# Symmetry in Sphere-Based Assembly Configuration Spaces

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## Abstract

**:**

## 1. Motivation

- A collection of k rigid molecular components belonging to a few types; a rigid component is specified as the set of positions of the centers of their constituent atoms, in a local coordinate system. In many cases, an atom could be the representation of the average position of a collection of atoms in an amino acid residue. Note that an assembly configuration is given by the positions and orientations of the entire set of k rigid molecular components in an assembly system, relative to one fixed component. Since each rigid molecular component has six degrees of freedom, a configuration is a point in $6(k-1)$ dimensional Euclidean space.
- The pairwise component of the potential energy function of the assembly system is specified as a sum of potential energy terms between pairs of constituent atoms i and j in two different rigid components of the assembly system. The weak interaction between the rigid molecular components is captured by this potential energy function. The pairwise potential energy terms are, in turn, specified using pairwise potential energy functions similar to so-called Lennard–Jones potentials and Morse potentials [1]. The potential energy is a function of the distance ${d}_{i,j}$ between i and j.
- A non-pairwise component of the potential energy function is in the form of global potential energy terms that capture the tethers between the rigid components within a monomer, as well as other global potential energy terms that implicitly represent the solvent (water or lipid bilayer membrane) effect [2,3,4]. These are independent of particular pairs of atoms.

- Input: the 3D descriptions of the rigid molecular components and their interactions (Section 2 describes how they are formally specified). Output: prediction of the final assembly structures and their likelihood.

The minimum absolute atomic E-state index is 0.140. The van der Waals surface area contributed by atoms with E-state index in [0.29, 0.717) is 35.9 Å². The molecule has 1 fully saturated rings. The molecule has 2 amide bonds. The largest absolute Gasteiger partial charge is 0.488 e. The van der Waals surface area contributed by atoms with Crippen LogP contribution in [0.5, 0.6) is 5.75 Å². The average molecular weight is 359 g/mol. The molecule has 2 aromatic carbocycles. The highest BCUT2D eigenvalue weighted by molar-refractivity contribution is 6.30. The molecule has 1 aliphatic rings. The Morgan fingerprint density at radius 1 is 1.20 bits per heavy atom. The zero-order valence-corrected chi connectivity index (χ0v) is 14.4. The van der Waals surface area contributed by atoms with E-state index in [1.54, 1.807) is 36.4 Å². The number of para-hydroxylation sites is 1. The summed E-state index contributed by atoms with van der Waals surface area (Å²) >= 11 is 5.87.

- Input: as in the previous item, plus a 3D configuration of the final assembled structure. Output: prediction of those interactions that are crucial for the assembly process to terminate in the given input assembly configuration.
- Input: as in the previous item. Output: prediction of minimal alterations of the building blocks or interactions that would significantly increase the likelihood of the assembly process terminating in the given input assembly configuration.
- Input: as in the previous item; additionally, more than one choice of final assembly configuration. Output: prediction of key events, such as specific intermediate sub-assembly configuration choices during assembly that determine which one of the final assembly configurations is more likely to result.

#### 1.1. Assembly Configurational Volume

#### 1.2. Kinetics, Topology and Geometric Complexity

#### 1.3. Recursive Decomposition, Assembly Trees and Combinatorial Entropy

#### 1.4. Symmetry in Chemistry

#### 1.5. EASAL: Efficient Atlasing and Search of Assembly Landscapes

#### 1.5.1. Geometrization

#### 1.5.2. Stratification

#### 1.6. Organization and Contribution

## 2. Framework for Symmetry in an Assembly

**Theorem 1.**

#### 2.1. A Bunch and Its Symmetries

**bunch**is a tuple $(P;\mathcal{C},r,\delta )$ where $P=({p}_{1},{p}_{2},\dots ,{p}_{n})$ is an ordered set of points in ${\mathbb{R}}^{3}$, and $\mathcal{C},r,\delta $ are functions defining colored spheres centered at the points in P. Specifically, $\mathcal{C}:P\to C$ where C is a finite set of “colors”, and $r,\delta :P\to {\mathbb{R}}^{+}$, such that the spheres are non-intersecting, i.e., $\parallel {p}_{i}-{p}_{j}{\parallel}_{2}\ge r\left({p}_{i}\right)+r\left({p}_{j}\right)$ for any $i\ne j$. The map δ is interpreted as the width of the annulus specified by the potential energy well and is used in the definition of an active constraint graph of an assembly configuration later in this section. For a bunch B, $P\left(B\right)$ is used to denote the point set B; similarly, we have $\mathcal{C}\left(B\right),r\left(B\right)$ and $\delta \left(B\right)$.

**isomorphic**if there is an element ϕ of $SE\left(3\right)$ and a permutation $\pi \in {S}_{n}$, such that $\varphi \left({p}_{i}\right)={p}_{\pi \left(i\right)}^{\prime}$ for all i, where $n=\left|P\right|$, and ϕ preserves the color, radius and annulus of points. In this case, with a slight abuse of notation, we write ${B}^{\prime}\in \varphi \left(B\right)$, where $\varphi \left(B\right)$ denotes the set of bunches that are isomorphic to B under ϕ and some permutation in ${S}_{n}$. See Figure 1 for an example.

**strictly isomorphic**, if there is a permutation $\pi \in {S}_{n}$ such that B and ${B}^{\prime}$ are isomorphic under π and the identity element in $SE\left(3\right)$. The

**weak automorphism group**of B, denoted $\mathit{Waut}\left(B\right)$, is the group of all permutations $\pi \in {S}_{n}$ that take B to a strictly isomorphic ${B}^{\prime}$.

**order-preserving isomorphic**or

**congruent**, if there is a $\varphi \in SE\left(3\right)$, such that B and ${B}^{\prime}$ are isomorphic under ϕ and the identity permutation. In this case, with a slight abuse of notation, we write ${B}^{\prime}=\varphi \left(B\right)$.